I soon discovered that you could fill the flask with water from the pool, and pour it on the apparition to kill it. The door to its north contained all the treasures it had stolen, and the door to its south had a 4-D wrench that phased out of existence when touched, and another magic word - TAKA<->LEVA - giving a convenient shortcut back to the beach. Wearing the goggles allowed me to take the wrench, and I brought the rest of the valuables back to my ship in short order.
My hunch about the "BUILD" command was right. It works, but you must be holding the wrench and manual, and these items must be on the ground in front of you:
- Tachyon-power cylinder
- Stabilizing gyro
- Navigation chip
- Oxygen recirculator
- Water system
- Energy converter
My ship finished, I underwent the tedious process of moving my 40-odd item collection into the hold, six items at a time, and then went up to the bridge and took off by heading "up" once more.
One last job to do. I retrieved everything from the hold again, six items at a time, dropping them onto the bulkhead floor. I typed "score" and it said I had 130 points, over 611 turns, with no fanfare or acknowledgement that I had found or done everything. After a brief review of the code I concluded there wasn't any, so I didn't bother playing any longer to determine if I had missed anything. I'm satisfied that this is the only closure that you get. In fact, you can "win" by returning without anything, not even the serum. The only difference in acknowledgement would be your lower score.
I did put together how the scoring system works. First of all, there are 46 points scored by completing certain actions:
- Shoot alien with laser: 2 points
- Shoot tras with needler: 2 points
- Kill crabbette with pouch: 2 points
- Kill guard with dart: 2 points
- Chop partition with axe: 4 points
- Shake shifter on roof: 4 points
- Feed huja with seeds: 4 points
- Pour flask of acid on robot: 4 points
- Read plaque with translator: 4 points
- Drop snarl near creature: 4 points
- Pour flask of water on apparition: 4 points
- Build ship: 10 points
The rest of the points are from recovering inventory items. I had 42 items, and each is worth 2 points when brought to the floor of the loading bay. Prior to this, you'll get 2 points for each treasure in your inventory, and 1 point for each non-treasure in your inventory. Delivering all 42 items (not counting the seven needed to repair your ship) is worth 84 points, for a total of 130, unless I'm missing something.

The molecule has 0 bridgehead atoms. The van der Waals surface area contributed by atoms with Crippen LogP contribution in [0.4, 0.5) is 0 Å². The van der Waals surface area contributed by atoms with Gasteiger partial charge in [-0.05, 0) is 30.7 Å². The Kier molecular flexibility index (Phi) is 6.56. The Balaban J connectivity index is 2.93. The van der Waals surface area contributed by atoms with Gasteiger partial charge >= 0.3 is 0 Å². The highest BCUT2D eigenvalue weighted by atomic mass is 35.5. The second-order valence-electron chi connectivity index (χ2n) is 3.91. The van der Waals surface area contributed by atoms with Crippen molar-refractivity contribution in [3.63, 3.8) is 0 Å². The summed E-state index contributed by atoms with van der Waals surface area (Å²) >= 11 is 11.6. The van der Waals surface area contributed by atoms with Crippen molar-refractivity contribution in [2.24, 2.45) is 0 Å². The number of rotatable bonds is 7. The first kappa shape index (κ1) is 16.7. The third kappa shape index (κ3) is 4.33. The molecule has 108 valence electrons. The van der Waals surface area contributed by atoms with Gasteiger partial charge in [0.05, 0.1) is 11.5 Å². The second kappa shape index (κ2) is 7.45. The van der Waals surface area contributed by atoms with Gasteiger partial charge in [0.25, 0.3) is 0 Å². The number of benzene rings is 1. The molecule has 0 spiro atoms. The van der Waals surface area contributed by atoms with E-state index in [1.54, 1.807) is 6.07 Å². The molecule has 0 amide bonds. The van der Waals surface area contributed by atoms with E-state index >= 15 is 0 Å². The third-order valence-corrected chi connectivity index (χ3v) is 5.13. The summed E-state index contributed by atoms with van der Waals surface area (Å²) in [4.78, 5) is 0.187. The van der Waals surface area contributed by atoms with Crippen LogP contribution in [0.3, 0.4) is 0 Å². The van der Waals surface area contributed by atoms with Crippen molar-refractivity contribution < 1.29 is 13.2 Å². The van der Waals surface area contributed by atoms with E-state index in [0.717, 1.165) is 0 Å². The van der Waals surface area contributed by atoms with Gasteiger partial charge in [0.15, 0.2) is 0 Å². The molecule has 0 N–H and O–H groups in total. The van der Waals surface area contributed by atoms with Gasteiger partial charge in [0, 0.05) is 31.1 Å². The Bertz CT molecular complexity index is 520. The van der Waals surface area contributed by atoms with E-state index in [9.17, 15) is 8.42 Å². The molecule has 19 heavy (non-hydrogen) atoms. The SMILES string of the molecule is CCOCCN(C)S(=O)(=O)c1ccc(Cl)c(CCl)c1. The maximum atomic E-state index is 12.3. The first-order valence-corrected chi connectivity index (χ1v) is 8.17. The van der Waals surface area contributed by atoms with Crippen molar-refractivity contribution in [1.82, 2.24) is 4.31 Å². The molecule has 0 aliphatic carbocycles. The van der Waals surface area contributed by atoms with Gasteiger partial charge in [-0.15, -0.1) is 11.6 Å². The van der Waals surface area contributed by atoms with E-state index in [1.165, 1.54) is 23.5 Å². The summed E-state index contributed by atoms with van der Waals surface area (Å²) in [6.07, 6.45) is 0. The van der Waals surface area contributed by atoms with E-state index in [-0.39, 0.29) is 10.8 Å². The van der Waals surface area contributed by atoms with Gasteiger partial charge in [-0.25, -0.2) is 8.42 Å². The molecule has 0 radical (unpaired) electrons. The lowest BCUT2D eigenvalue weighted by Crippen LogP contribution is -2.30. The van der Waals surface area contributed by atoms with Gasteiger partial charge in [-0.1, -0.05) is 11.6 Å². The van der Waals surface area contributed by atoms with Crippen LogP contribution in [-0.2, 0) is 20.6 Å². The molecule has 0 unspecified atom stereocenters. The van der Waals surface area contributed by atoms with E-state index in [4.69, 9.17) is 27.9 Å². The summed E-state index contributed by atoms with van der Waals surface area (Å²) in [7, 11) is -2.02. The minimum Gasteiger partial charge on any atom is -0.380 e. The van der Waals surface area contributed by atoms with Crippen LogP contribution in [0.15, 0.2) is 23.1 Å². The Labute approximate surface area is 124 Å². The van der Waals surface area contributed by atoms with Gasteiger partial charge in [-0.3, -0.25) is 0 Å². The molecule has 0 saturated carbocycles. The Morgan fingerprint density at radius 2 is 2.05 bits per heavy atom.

My final Trizbort map had 141 rooms, making it a bit bigger than Colossal Cave Adventure, and certainly the largest BASIC adventure game that I've played yet.
GAB rating: Average. Jason Dyer describes this as a sci-fi version of adventure, and this seems about right. I enjoyed the exploration aspect when I wasn't stuck in mazes, but sweet Xenu does this game overdo it on the mazes, with five boring MOTLP mazes that all but mandate mapping out with spreadsheets and item breadcrumbs.
To Oo-Topos' credit, I enjoyed its writing more than I enjoyed Adventure's. Its best feature is that most of the items give amusing little descriptions or anecdotes when examined, which is a feature we take for granted now, but was far from universal in 1981. Even Zork didn't have this as consistently. And apart from the lame luck-based combat puzzles, where three times you need to kill an enemy with the very weapon it throws at your feet and the fourth time you kill it with a weapon that's already there, the puzzles are pretty alright. They're a bit easy and I solved the game without external help (other than Dyers' warning), but with a simple BASIC engine you're not going to get terribly sophisticated puzzles anyway, and figuring out what to do through intuition, process of elimination, or deducing the meaning of a clue in an item description was pretty satisfying.
I did not enjoy the mazes, the tedious item hauling in the endgame, or how it doesn't acknowledge when you're done, and got irritated by a number of previously mentioned failings. In the end, Oo-Topos is more interesting than Adventure, but also more flawed, and ultimately I can't say it's better or worse than that ur-Adventure it so closely models.
My final map: